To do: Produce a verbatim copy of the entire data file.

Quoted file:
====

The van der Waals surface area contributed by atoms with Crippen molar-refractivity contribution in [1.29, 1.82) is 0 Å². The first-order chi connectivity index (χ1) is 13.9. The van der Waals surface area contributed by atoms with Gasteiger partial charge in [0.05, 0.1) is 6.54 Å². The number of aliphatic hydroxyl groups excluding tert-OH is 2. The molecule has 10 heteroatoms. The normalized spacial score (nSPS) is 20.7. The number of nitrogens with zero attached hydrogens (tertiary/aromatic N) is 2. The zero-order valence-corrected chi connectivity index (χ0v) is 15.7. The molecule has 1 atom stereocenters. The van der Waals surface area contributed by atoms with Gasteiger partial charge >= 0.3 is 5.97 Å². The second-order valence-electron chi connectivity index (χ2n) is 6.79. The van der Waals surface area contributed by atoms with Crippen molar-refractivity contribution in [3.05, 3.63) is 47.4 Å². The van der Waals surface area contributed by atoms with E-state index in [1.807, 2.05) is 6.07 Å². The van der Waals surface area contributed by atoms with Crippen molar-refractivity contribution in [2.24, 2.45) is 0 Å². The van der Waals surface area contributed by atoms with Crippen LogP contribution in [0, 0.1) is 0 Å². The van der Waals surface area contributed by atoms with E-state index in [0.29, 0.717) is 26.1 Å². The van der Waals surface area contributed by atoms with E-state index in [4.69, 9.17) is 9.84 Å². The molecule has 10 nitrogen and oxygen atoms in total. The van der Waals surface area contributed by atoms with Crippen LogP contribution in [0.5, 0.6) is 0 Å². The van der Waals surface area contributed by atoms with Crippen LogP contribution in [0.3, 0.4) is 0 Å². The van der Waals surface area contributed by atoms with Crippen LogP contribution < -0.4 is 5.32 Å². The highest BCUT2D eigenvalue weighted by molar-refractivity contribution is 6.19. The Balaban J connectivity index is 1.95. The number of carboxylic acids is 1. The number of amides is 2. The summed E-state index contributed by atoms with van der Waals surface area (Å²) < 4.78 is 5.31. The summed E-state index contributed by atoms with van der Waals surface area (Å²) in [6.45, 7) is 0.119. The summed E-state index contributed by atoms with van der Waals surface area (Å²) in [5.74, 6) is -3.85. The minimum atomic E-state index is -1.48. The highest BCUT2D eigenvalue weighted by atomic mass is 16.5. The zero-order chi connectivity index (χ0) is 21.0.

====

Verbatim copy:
The van der Waals surface area contributed by atoms with Crippen molar-refractivity contribution in [1.29, 1.82) is 0 Å². The first-order chi connectivity index (χ1) is 13.9. The van der Waals surface area contributed by atoms with Gasteiger partial charge in [0.05, 0.1) is 6.54 Å². The number of aliphatic hydroxyl groups excluding tert-OH is 2. The molecule has 10 heteroatoms. The normalized spacial score (nSPS) is 20.7. The number of nitrogens with zero attached hydrogens (tertiary/aromatic N) is 2. The zero-order valence-corrected chi connectivity index (χ0v) is 15.7. The molecule has 1 atom stereocenters. The van der Waals surface area contributed by atoms with Gasteiger partial charge >= 0.3 is 5.97 Å². The second-order valence-electron chi connectivity index (χ2n) is 6.79. The van der Waals surface area contributed by atoms with Crippen molar-refractivity contribution in [3.05, 3.63) is 47.4 Å². The van der Waals surface area contributed by atoms with E-state index in [1.807, 2.05) is 6.07 Å². The van der Waals surface area contributed by atoms with Crippen molar-refractivity contribution in [2.24, 2.45) is 0 Å². The van der Waals surface area contributed by atoms with Crippen LogP contribution in [0, 0.1) is 0 Å². The van der Waals surface area contributed by atoms with E-state index in [0.29, 0.717) is 26.1 Å². The van der Waals surface area contributed by atoms with E-state index in [4.69, 9.17) is 9.84 Å². The molecule has 10 nitrogen and oxygen atoms in total. The van der Waals surface area contributed by atoms with Crippen LogP contribution in [0.5, 0.6) is 0 Å². The van der Waals surface area contributed by atoms with Crippen LogP contribution in [0.3, 0.4) is 0 Å². The van der Waals surface area contributed by atoms with Crippen LogP contribution < -0.4 is 5.32 Å². The highest BCUT2D eigenvalue weighted by molar-refractivity contribution is 6.19. The Balaban J connectivity index is 1.95. The number of carboxylic acids is 1. The number of amides is 2. The summed E-state index contributed by atoms with van der Waals surface area (Å²) < 4.78 is 5.31. The summed E-state index contributed by atoms with van der Waals surface area (Å²) in [6.45, 7) is 0.119. The summed E-state index contributed by atoms with van der Waals surface area (Å²) in [5.74, 6) is -3.85. The minimum atomic E-state index is -1.48. The highest BCUT2D eigenvalue weighted by atomic mass is 16.5. The zero-order chi connectivity index (χ0) is 21.0.